Chrome’s desktop browser now supports web-based VR on Oculus Rift

Published on April 19, 2018

According to a recent Tech Crunch, a researcher on Reddit found that Google Chrome now extends support for Oculus Rift virtual reality headset. The support will be available in version 66.0.3359.117. One can load up the browser’s ‘flags’ settings (type ‘chrome://flags’ in the address bar) and can go on to see the latest ‘Oculus browser support’ listing within the system. If the setting is activated, then Google Chrome can use Facebook’s VR device for virtual reality as well. The setting usually appears to be as a default network, which the users can manually choose to either disable or enable whenever they prefer to do so as such. “Yep, it works,” one Reddit user confirms. “Had a quick look at the Google Mars surface demo. Without the flag enabled, you get an option for a desktop 360 view. Enable the flag though, and an option to view in VR is there, and it launches it straight to the headset.”

The search giant has gone on to publish a couple of demos on the official platform that is uniquely created by Web VR, an application programming interface that is based on JavaScript to enable virtual reality experiences in a browser. The setting is especially correct without the need to add any software for the downloading purpose. Web VR can go on to detect the virtual reality headset and even go on to determine its capabilities as well. Apart from this, one can get the position and orientation information right as well as render images at a framerate that is supported by the PC’s graphics chip and the headset as well. The news showed up on Google’s added support for Web VR platform within the Chrome 61 setting that is meant for Daydream View headsets back in September.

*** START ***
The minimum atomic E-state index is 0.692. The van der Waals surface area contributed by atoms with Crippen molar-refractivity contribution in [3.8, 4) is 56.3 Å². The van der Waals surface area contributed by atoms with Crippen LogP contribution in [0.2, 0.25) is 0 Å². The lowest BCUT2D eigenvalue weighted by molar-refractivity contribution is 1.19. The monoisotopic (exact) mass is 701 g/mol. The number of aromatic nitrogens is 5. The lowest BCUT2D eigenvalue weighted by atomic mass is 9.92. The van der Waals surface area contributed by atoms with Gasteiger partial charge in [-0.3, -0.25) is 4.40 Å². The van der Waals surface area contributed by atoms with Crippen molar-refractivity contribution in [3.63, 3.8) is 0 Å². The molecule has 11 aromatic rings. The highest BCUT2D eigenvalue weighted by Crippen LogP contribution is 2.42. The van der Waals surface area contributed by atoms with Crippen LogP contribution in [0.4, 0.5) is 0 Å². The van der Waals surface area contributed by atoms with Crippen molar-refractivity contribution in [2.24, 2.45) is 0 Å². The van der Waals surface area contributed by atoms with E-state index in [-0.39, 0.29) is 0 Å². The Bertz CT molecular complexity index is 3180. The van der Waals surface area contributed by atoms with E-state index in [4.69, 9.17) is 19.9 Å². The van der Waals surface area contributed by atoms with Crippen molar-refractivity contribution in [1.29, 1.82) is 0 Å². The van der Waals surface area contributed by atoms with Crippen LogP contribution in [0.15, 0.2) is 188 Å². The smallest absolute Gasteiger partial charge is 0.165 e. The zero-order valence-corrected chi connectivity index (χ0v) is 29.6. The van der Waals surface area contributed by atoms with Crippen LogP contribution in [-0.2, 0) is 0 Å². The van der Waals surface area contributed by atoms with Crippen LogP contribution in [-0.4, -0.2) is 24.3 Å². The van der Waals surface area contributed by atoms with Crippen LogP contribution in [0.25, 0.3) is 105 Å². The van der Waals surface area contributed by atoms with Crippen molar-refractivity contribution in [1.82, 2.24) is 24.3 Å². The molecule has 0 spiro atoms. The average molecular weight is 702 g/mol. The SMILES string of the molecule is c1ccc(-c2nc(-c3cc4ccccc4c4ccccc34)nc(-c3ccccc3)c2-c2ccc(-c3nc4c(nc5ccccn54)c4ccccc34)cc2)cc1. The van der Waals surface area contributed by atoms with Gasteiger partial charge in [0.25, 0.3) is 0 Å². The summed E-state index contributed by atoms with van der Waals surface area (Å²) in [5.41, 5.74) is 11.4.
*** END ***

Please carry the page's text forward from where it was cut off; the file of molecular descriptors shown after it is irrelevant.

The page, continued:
According to the Google evangelist Francois Beaufort, the browser enables users to interact with any website that goes on to be based in virtual reality. Users can follow links between the pages and even automatically switch from 2D content to 3D-based sites to support the Web VR platform. The current virtual reality headsets go on to work with Web VR in different ways. For example, the HTC Vive works with Firefox, Servo and Super medium on Windows devices while the Firefox Nightly goes on to support the Web VR applications for the Five on Mac OS. As far as Oculus Rift is concerned, the Web VR platform works well with Firefox, Super medium as well as Chrome on the Windows devices as well. Here is a complete list of all the products and their compatible counterparts:

HTC Vive: Firefox, Servo, and Supermedium (Windows / Firefox Nightly (MacOS)

Oculus Rift: Firefox, Servo, Supermedium, Chrome (Windows)

Samsung Gear VR: Oculus Browser, Samsung Internet

Daydream: Chrome

Google Cardboard: Chrome

Windows Mixed Reality headsets: Microsoft Edge / Firefox and Supermedium via SteamVR

PlayStation VR: No support

One of the cheapest way while accessing the Web VR-supported content if the users already have their Android smartphones in place to make use of Google Cardboard. For those who aren’t aware, it is company’s solution for virtual adventurers, who have a tight budget. The search giant’s first-party entry will go on to set one back by merely $15, whereas if one’s Android smartphone extends support for the Daydream platform, users can opt for a pricier Daydream View headset that sells for roughly $100. “WebVR is the brainchild of Mozilla’s Vladimir Vukićević, introduced in 2014,” notes the report by Tech Crunch. “The first full version didn’t become available until March 2016, presented by the Google Chrome and Mozilla VR teams. Version 1.1 arrived in April 2017 while WebVR 2.0 is expected to arrive in 2018,” the report further adds. 

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